Consumer group files lawsuit, says iPod nano ‘defective,’ claims Apple cannot charge for replacement

Apple Computer’s iPod Nano music player, marketed for its sleek beauty, cannot withstand normal use without becoming severely scratched, often to the point where its screen is unreadable, a consumer group said today in a lawsuit filed in San Mateo Superior Court. Moreover, Apple is refusing to give refunds to purchasers who bought the defective product, while forcing others to pay a $25 fee to get a replacement that is supposed to be ‘free’ under Apple’s warranty.

The suit, brought against Apple Computer, Inc. under the state’s consumer protection laws on behalf of California purchasers of the recently-introduced Nano, demands that Apple recall and repair the defect, without charge, or refund the purchase price to dissatisfied customers. The lawyers in the case are the Burlingame, California-based law firm of Cotchett, Pitre, Simon & McCarthy, and attorneys of the non-profit, Los Angeles-based Foundation for Taxpayer and Consumer Rights (FTCR).

Reports of problems with the Nano became apparent within a few weeks of its introduction last fall, with many consumers complaining on the Internet. Apple has acknowledged there is a problem, at first urging customers to buy a third party cover. Apple now supplies a ‘sleeve’ to cover the Nano.

“Selling ‘cool’ stuff isn’t ‘cool’ if the stuff doesn’t work as advertised and Apple fails to comply with its obligations under its warranty and California laws,” said consumer advocate Harvey Rosenfield, a lawyer for FTCR in a statement. “Like every other industry, Apple must fix products that are defective for free, and refund the costs incurred by its customers.”

“We sent Apple a letter asking that they acknowledge and remedy the problem,” said Bruce Simon, co-lead counsel and partner in the Cotchett firm in a statement. “They chose to not even respond and left us no choice but to bring this case.”

The lawsuit notes that many Nano users pay substantial additional money purchasing music and videos on Apple’s iTunes web site. The iPods, including the Nano, are the only portable devices on which iTunes downloads can be played.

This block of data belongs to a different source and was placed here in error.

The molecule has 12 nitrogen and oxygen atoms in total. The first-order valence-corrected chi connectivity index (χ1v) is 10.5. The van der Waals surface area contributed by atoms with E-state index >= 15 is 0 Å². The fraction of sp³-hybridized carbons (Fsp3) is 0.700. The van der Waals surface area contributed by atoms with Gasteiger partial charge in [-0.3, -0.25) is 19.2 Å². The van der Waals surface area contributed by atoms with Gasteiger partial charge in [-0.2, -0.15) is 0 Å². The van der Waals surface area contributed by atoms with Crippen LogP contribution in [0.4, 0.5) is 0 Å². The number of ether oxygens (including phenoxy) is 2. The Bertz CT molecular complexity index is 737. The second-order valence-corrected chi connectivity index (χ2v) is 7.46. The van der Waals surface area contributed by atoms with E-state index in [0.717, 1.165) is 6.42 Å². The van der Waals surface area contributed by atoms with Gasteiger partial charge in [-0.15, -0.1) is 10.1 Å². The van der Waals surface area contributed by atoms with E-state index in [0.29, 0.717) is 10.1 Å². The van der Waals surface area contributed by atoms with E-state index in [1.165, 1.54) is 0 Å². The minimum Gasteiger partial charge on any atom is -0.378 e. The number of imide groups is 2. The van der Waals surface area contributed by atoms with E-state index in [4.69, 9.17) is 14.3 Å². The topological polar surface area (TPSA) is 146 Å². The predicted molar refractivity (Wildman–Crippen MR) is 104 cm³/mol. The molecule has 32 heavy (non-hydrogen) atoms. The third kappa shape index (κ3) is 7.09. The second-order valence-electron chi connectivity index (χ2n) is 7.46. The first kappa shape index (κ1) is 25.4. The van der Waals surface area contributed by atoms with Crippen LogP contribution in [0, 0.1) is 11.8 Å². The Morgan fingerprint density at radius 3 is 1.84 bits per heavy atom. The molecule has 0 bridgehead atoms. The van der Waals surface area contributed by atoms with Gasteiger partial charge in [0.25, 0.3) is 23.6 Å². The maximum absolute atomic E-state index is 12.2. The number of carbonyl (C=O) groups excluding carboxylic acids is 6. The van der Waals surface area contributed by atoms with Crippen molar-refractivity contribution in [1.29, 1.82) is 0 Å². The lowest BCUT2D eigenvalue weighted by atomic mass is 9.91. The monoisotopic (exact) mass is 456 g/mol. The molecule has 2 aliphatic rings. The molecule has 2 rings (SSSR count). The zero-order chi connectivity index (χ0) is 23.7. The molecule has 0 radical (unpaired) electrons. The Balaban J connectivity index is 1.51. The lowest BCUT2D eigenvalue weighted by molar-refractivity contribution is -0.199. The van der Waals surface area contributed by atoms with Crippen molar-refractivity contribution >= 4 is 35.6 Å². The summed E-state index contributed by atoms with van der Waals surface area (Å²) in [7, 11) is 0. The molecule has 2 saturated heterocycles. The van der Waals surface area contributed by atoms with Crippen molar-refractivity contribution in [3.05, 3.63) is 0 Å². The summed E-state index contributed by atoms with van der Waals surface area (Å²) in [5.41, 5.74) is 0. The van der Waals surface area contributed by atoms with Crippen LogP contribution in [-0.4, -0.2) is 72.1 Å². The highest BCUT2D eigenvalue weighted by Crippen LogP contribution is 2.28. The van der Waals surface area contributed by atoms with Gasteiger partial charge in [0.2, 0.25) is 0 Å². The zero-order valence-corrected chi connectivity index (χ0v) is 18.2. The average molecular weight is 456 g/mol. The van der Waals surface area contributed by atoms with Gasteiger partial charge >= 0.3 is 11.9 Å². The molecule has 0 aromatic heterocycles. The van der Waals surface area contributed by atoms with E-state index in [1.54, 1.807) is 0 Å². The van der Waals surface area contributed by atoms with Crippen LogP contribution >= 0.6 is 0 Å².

FTCR is a citizen advocacy organization that works in the legislative and judicial arenas. In recent years it has sued cell phone companies, automobile insurers and HMOs for illegal practices. In a previous case against Apple, resolved last year, the Cotchett firm forced the company to offer replacement batteries, or a replacement iPod, for customers whose iPod batteries had failed after only a few years of use, and to issue refunds for certain charges.

More info in the complaint (.pdf) here.

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66 Comments

  1. My car gets dirty when I park it outside, so it is defective.

    My glasses get scratched when I drop them, so they are defective.

    My television doesn’t entertain me when I turn it on, so it is defective.

    Unethical lawyers pander to idiots, so they are defective.

  2. Anyone care to guess whether this action was brought by PC users? Anyone care to guess how long it takes to find a Microsoft connection to this one–like the one in Louisiana?

    MDN Magic Word: “about” – We all know what this is really about.

  3. My Chevy has a bunch of scratches on it from driving through the neighbors bushes.
    Do I go after Chevy for defective paint or the neighbors for scratchy bushes?
    Can I get some advise from a hungry lawyer?

  4. “The iPods, including the Nano, are the only portable devices on which iTunes downloads can be played.”

    That’s funny, I could have sworn you could burn your music to an audio CD and play them on a Discman. I could have also sworn that you could then rip the audio from those burned audio cds into MP3s that can play on pretty much every digital audio player and many mobile phones and PDAs.

    I must be mistaken…

  5. As with all high tech devices, you should take care of your iPod. Do you throw your LCD monitor in your trunk? Do you throw your laptop in the floor of your car when you are traveling? Wake up people!

  6. I agree, the entire iPod line scratches to easily, regardless of how careful you are with them. Apple should strive to improve the surface and finish of them in the future.

  7. Legal maintenance is a standard expense these days. I honestly doubt that each new lawsuit adds expense, as Apple has a full-time legal team already paid to deal with this.

    Lawsuits are just something corporations deal with on a day-to-day basis. The media likes to trumpet the filing of each new suit as an earth-shattering event, but the corporation just shrugs and adds it to the pile. Apple’s lawyers will determine whether these guys have a case. If they do, Apple will settle. If not, the case will drag forward over the next few years. Meanwhile, life goes on, and Apple keeps selling iPods.

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